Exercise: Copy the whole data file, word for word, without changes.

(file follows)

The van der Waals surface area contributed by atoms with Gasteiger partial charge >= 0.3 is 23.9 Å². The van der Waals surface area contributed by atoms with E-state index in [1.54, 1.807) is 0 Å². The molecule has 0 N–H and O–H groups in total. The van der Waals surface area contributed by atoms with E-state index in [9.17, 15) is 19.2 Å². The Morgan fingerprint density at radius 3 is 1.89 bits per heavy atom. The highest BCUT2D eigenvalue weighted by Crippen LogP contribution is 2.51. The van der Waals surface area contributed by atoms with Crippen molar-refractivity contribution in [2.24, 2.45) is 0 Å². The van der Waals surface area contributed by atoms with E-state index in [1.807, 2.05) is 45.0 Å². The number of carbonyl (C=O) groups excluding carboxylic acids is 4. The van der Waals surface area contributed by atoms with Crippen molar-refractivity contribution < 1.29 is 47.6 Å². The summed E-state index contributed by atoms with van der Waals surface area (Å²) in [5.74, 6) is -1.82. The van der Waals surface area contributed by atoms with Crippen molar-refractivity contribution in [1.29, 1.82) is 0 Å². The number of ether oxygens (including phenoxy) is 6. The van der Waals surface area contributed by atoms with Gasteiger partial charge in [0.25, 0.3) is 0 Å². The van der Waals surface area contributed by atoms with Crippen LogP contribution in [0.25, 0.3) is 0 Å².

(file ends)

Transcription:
The van der Waals surface area contributed by atoms with Gasteiger partial charge >= 0.3 is 23.9 Å². The van der Waals surface area contributed by atoms with E-state index in [1.54, 1.807) is 0 Å². The molecule has 0 N–H and O–H groups in total. The van der Waals surface area contributed by atoms with E-state index in [9.17, 15) is 19.2 Å². The Morgan fingerprint density at radius 3 is 1.89 bits per heavy atom. The highest BCUT2D eigenvalue weighted by Crippen LogP contribution is 2.51. The van der Waals surface area contributed by atoms with Crippen molar-refractivity contribution in [2.24, 2.45) is 0 Å². The van der Waals surface area contributed by atoms with E-state index in [1.807, 2.05) is 45.0 Å². The number of carbonyl (C=O) groups excluding carboxylic acids is 4. The van der Waals surface area contributed by atoms with Crippen molar-refractivity contribution < 1.29 is 47.6 Å². The summed E-state index contributed by atoms with van der Waals surface area (Å²) in [5.74, 6) is -1.82. The van der Waals surface area contributed by atoms with Crippen molar-refractivity contribution in [1.29, 1.82) is 0 Å². The number of ether oxygens (including phenoxy) is 6. The van der Waals surface area contributed by atoms with Gasteiger partial charge in [0.25, 0.3) is 0 Å². The van der Waals surface area contributed by atoms with Crippen LogP contribution in [0.25, 0.3) is 0 Å².